Tonight the Blue Jays did what good teams do. They bounced back from a brutal 12-2 beat down Thursday and evened up this series against the Yankees at a game a piece.
In the top of the first inning, it appeared things might go south early for the Jays again as an Ezequiel Carrera error put Brett Gardner at third with nobody out. However, Francisco Liriano was up to the challenge. He stranded Gardner 90 feet from home with a Gary Sanchez ground out, an Aaron Judge strike out, and a Matt Holliday fly out. As it turned out, the biggest harbinger for the rest of the game in this half inning was the failure to hit with runners in scoring position.
The Blue Jay bats immediately made the Yankees missed opportunity costly as both Josh Donaldson and Justin Smoak sent souvenirs towards the outfield seats in the bottom of the inning. Smoak’s bomb was a two-run shot on a night where he also added a sac fly two innings later giving him more RBI (37) than strike outs (35) on the season. What a fantastic year he’s having! Even the optimists are blushing at this point.
Smoak’s impact was also felt on defense. In the top of the third inning, the Yankees loaded the bases with just one out; but Liriano once again showed off his ability to escape from trouble as he got Matt Holliday to hit a ground ball to third which Donaldson, Travis and Smoak turned into a twin killing. Smoak made a particularly impressive pick out of the dirt on this play to end the inning, saving at least one run.
The biggest Yankee rally came in the sixth when they chased Liriano from the game with a leadoff hit from Sanchez and a home run from Judge (his league leading 18th jack of the season). That was immediately followed by a Holliday walk and a Starlin Castro home run to right off Danny Barnes to make it 5-4. This was the quietest Rogers Centre got all night.
In the bottom of the inning, the Blue Jays responded with Josh Donaldson’s second long ball of the night, pushing the lead back to two runs at 6-4. And when the Yankees again pulled to within a run in the top of the seventh, the Jays again immediately responded with a run of their own.
This time they strung things together as Smoak reached on a hard hit ball that Chris Carter mistakenly thought got through the shift. By the time he realized it didn’t, he was out of position and the hustling Smoak beat him to the bag. Then Tulo came up and immediately whacked a double to left setting up a long at bat between Devon Travis and Chasen Shreve that resulted in a long sac fly that nearly made it in the gap.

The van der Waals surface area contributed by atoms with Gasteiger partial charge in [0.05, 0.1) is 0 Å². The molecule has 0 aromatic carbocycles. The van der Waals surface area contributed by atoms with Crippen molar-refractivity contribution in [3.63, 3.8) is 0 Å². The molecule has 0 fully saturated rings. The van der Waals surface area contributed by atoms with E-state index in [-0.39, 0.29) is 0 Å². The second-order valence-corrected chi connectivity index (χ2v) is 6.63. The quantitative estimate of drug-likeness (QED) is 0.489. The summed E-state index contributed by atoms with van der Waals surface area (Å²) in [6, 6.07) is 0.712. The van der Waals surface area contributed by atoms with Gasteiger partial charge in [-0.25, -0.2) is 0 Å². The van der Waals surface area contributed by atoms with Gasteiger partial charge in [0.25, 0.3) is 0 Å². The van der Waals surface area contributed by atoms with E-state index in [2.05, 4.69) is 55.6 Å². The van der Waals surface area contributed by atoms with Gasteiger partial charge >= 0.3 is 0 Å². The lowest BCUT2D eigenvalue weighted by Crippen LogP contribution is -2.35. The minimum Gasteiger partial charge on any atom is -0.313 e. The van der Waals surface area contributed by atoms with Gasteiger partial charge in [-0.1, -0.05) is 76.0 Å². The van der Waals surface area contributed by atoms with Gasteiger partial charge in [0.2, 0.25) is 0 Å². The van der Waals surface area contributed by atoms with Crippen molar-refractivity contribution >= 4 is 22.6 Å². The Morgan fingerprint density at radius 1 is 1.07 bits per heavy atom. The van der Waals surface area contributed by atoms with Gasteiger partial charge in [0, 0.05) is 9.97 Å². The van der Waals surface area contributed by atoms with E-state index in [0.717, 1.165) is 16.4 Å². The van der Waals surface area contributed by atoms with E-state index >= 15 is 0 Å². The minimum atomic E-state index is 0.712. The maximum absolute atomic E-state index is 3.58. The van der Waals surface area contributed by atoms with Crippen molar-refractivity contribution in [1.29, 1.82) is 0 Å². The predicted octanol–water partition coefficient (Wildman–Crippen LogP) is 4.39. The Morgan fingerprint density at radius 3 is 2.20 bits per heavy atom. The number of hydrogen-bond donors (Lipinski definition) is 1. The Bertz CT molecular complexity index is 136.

From there, the bullpen took care of business. Joe Smith pitched around a leadoff single from Aaron Hicks to hold the lead at 7-5, and then we had an Osuna matata ninth as our closer retired the top of the Yankees order on just eight pitches (seven of them strikes).
Perhaps the most interesting tidbit from this game is that both teams went a combined 0-16 with runners in scoring position (0-9 for the Yankees and 0-7 for the Jays). The missed opportunities were always more costly for the Yankees though as the Jays were able to generate two sac flies while the Yankees managed none. In one way, that was the difference. The Jays found ways to score when it felt like they absolutely needed to and the Yankees didn’t.
On another night where both teams are getting balls to miss gloves in these spots, you might have a 12-10 type game - And I have a feeling we might see one of those between these two lineups before the season’s out. Thankfully, that didn’t happen tonight.
With the win, the Jays move back to within a game of .500 again (27-28), and if they can somehow manage to take both of the remaining games in this series (a tall task), they’ll be just 3.5 games off the division lead after starting the season with an abysmal 6-17 record.
They’ll send Joe Biagini to the mound tomorrow against Jordan Montgomery at 1:07 p.m. to try to ensure at least a split of the series.
Jays of the Day: Smoak (.188) and Donaldson (.172) were the only two bats to get the number thanks to their home runs, but we’re going to give one out to the entire offense as a whole since every single starter got at least one hit in this game. Then there’s also Francisco Liriano’s work (.107) in his first start off the DL. Finally, let’s give one to both Smith (0.77) and Osuna (0.76) whole completely locked down the game in the eighth and ninth after the Yankees looked like they were getting their hitting shoes on in the sixth and seventh.
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